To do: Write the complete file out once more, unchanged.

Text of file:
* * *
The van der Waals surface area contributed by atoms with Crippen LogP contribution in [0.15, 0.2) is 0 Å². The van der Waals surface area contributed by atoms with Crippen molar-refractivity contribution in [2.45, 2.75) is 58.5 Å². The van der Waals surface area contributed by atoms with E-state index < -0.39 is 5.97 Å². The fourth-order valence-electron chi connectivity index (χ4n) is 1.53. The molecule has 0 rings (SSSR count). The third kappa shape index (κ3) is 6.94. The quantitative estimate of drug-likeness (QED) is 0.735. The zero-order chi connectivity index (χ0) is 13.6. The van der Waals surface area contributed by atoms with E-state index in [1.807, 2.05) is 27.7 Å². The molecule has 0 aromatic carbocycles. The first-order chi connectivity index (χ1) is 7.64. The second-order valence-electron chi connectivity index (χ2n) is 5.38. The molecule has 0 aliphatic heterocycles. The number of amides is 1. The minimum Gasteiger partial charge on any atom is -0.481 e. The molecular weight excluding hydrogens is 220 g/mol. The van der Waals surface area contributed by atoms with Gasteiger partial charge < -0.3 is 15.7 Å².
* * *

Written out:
The van der Waals surface area contributed by atoms with Crippen LogP contribution in [0.15, 0.2) is 0 Å². The van der Waals surface area contributed by atoms with Crippen molar-refractivity contribution in [2.45, 2.75) is 58.5 Å². The van der Waals surface area contributed by atoms with E-state index < -0.39 is 5.97 Å². The fourth-order valence-electron chi connectivity index (χ4n) is 1.53. The molecule has 0 rings (SSSR count). The third kappa shape index (κ3) is 6.94. The quantitative estimate of drug-likeness (QED) is 0.735. The zero-order chi connectivity index (χ0) is 13.6. The van der Waals surface area contributed by atoms with E-state index in [1.807, 2.05) is 27.7 Å². The molecule has 0 aromatic carbocycles. The first-order chi connectivity index (χ1) is 7.64. The second-order valence-electron chi connectivity index (χ2n) is 5.38. The molecule has 0 aliphatic heterocycles. The number of amides is 1. The minimum Gasteiger partial charge on any atom is -0.481 e. The molecular weight excluding hydrogens is 220 g/mol. The van der Waals surface area contributed by atoms with Gasteiger partial charge < -0.3 is 15.7 Å².